Understanding the white continent
Antarctic researcher Huw Morgan works in one of the world’s harshest environments, examining changes in ice sheets and the connection with climate change.
As career highpoints go, being the first to find an estuary hidden beneath the Antarctic ice has to be up there with the best.
For Dr Huw Horgan, a Senior Lecturer in Victoria University of Wellington’s Antarctic Research Centre and School of Geography, Environment and Earth Sciences, leading the team that made the discovery was the culmination of a fascination with the white continent that began when he was still a student.
“I was lucky enough to find a job surveying the ice shelf during my Master’s degree,” says Dr Horgan.
“It was the environment that grabbed me, as well as the close friendships forged on the ice. Antarctica is a very challenging place to work, but it’s a great privilege to be there.
“Lots of people go to the mountains or the perimeter, which are majestic in their beauty, but more than 98 percent of Antarctica is ice—the flat white. That’s where I work, and to me that’s the real Antarctica.”
Antarctica is one of the world’s harshest research environments. Dr Horgan and his colleagues travel by small planes and snowmobiles and camp in tents on a vast ice sheet, up to 1000km away from the nearest solid structure.
He says he and his colleagues are a close-knit community, partly because of the nature of the work and partly because of the types of people attracted to the ice. “Antarctic researchers tend to be easy-going and amiable. When you end up spending months sharing a tent, you have to be.”
Over the past 17 years, Dr Horgan has made 12 visits to the ice, each lasting up to two months. While he and his colleagues always have a clear understanding of what they are looking for on field trips, there are often surprises.
“Finding the estuary was one of those unexpected discoveries,” he says. “We’d expected to find a river of water, so it was exciting to discover an estuary instead.”
Estuaries are partially enclosed bodies of water formed when salt water from the ocean mixes with fresh water. They are rewarding research focuses for scientists because they often contain organisms that have made unique adaptations to be able to live in such unusual habitats.
Dr Horgan and his team discovered the estuary when they found traces of a thin, brackish layer of subglacial water, ocean water and sediment several kilometres inland of one of West Antarctica’s fast-moving ice rivers. The estuary is hidden beneath the Ross Ice Shelf, which is the size of France and is the world’s largest body of floating ice.
In addition to their field trips, the University’s Antarctic researchers have also had access over the past decades to detailed satellite data that enables them to see ice floes rising and falling. One of the best parts of the job, Dr Horgan says, is sitting at his desk sifting through data that reveals new information about ice sheets.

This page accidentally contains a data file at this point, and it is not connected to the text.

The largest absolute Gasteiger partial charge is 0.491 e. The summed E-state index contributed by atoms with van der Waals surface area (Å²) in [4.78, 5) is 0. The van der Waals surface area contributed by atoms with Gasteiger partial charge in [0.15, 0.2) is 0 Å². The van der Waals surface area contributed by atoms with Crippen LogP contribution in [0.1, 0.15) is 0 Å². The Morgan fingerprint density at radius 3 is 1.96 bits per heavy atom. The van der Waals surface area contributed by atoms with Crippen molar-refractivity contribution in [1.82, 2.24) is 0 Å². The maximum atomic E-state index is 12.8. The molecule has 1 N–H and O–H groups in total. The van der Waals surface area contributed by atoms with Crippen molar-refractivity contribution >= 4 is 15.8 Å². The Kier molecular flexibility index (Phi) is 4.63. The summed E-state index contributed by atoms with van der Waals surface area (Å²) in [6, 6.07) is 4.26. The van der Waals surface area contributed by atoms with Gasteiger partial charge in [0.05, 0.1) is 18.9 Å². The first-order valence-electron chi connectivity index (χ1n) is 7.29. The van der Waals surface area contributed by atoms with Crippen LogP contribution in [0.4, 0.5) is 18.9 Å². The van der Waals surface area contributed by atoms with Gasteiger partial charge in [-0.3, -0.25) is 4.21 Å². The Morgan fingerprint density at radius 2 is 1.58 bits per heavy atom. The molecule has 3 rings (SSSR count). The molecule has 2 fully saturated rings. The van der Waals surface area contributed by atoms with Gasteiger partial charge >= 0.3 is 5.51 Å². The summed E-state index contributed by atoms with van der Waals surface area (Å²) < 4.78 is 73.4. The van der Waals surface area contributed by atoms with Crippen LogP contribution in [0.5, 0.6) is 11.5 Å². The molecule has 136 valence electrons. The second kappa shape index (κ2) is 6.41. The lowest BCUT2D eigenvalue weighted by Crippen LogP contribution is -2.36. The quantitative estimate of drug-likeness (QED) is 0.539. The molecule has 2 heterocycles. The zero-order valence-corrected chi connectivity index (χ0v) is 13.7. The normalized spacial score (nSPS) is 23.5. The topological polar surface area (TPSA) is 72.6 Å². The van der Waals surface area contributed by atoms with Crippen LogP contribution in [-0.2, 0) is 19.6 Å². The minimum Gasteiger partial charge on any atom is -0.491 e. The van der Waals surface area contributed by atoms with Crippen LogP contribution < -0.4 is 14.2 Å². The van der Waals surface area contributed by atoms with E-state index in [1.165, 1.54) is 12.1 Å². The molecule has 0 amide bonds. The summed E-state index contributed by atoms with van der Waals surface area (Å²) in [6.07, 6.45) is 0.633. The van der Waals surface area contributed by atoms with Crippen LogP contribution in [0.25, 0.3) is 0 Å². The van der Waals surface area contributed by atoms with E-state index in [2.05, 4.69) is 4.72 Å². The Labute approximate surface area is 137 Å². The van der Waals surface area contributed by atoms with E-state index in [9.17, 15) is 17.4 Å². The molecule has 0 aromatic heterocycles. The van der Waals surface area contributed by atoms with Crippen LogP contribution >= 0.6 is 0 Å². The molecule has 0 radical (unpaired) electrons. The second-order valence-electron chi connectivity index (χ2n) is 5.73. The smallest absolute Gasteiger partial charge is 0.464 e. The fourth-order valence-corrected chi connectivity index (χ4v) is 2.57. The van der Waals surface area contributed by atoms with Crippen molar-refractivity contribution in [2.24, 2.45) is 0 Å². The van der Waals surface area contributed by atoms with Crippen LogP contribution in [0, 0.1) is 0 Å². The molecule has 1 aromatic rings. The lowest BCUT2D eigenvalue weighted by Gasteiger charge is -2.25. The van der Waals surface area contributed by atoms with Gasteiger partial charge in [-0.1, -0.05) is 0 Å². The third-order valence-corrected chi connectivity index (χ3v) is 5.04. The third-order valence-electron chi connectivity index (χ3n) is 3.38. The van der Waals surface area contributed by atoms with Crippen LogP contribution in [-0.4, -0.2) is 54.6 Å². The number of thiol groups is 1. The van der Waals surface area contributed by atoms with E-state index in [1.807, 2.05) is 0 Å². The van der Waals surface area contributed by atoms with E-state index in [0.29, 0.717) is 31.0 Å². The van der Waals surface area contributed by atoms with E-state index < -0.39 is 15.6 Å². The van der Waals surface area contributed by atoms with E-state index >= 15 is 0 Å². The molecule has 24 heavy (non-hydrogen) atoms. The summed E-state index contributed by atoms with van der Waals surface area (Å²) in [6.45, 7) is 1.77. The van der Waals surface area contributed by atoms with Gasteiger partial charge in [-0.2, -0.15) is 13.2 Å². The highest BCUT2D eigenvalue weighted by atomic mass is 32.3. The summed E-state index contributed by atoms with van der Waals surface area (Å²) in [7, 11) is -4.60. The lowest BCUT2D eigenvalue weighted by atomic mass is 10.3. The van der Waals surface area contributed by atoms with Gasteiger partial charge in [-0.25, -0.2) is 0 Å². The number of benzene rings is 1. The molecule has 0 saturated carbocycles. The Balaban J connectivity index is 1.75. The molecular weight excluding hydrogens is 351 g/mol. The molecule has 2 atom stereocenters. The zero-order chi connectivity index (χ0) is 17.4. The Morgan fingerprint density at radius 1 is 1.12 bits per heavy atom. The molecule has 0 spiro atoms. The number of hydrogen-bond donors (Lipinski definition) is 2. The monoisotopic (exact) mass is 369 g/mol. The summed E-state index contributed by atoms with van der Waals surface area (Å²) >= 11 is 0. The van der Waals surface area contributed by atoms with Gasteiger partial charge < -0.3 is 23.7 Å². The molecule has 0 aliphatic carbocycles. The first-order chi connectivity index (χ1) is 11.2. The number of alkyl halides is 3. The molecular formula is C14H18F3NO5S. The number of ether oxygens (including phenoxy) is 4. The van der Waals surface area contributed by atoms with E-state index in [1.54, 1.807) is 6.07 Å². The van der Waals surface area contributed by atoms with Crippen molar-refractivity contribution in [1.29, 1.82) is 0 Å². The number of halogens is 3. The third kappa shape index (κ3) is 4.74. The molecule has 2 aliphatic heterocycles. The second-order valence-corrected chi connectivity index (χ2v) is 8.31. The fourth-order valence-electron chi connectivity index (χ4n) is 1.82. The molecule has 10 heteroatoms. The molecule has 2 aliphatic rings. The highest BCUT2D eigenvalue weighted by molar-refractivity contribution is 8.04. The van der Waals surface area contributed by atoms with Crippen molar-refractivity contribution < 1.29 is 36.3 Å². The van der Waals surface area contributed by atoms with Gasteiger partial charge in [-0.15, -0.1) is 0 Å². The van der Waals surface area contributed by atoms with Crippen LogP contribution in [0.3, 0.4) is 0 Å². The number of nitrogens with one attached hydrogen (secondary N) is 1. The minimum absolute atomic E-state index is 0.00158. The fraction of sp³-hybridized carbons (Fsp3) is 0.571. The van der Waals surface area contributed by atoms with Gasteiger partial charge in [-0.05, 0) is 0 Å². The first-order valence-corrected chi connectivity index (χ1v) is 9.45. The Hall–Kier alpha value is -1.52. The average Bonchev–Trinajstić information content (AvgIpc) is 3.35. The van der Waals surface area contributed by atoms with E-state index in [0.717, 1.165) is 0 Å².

While scientists used to regard ice sheets as nothing but vast stagnant pieces of ice, they now know changing glacier and ice sheet velocities are a major source of uncertainty in estimates of future sea levels. Dr Horgan’s aim is to understand the factors most likely to control these velocities.
“I am very interested in narrowing the range of uncertainty. We need to better define the problem so we can figure out how to address it. It is very clear now that if we can reduce climate change we have a chance to stop the retreat of the ice sheets.”
In November 2016, the then Science and Innovation Minister Steven Joyce announced that Dr Horgan was among a small group of emerging New Zealand scientists to receive prestigious Rutherford Discovery Fellowships from the Royal Society of New Zealand. Dr Horgan was awarded funding of $800,000 over five years, which will enable him to investigate the processes that allow the rapid flow of the West Antarctic Ice Sheet into the world’s oceans.
Dr Horgan’s work contributes to the University’s ‘Enhancing the resilience and sustainability of our national heritage and capital’ area of academic distinctiveness. It continues the University’s long and distinguished history of Antarctic research.
The Antarctic Research Centre is an internationally renowned centre of research excellence within the Wellington Faculty of Science. It works to improve understanding of Antarctic climate history and processes and their influence on the global climate system, especially in New Zealand and the Pacific.
Staff and students have gone to Antarctica every year since 1957, carrying out field studies for an average of three or four research projects each year. Dr Horgan enjoys taking Master’s and PhD students to experience the ice for the first time, and seeing if they become as hooked on studying the white continent as he is.
The University’s Antarctic researchers include experts in geology, geophysics and glaciology. “Understanding the complexity of ice sheets requires a unified approach,” says Dr Horgan.
“The multidisciplinary approach to research is one of the reasons this is such an exciting place to work, along with the great student body and excellent technical support.
“There are many opportunities here. I feel the University has given me the pathways to be successful.”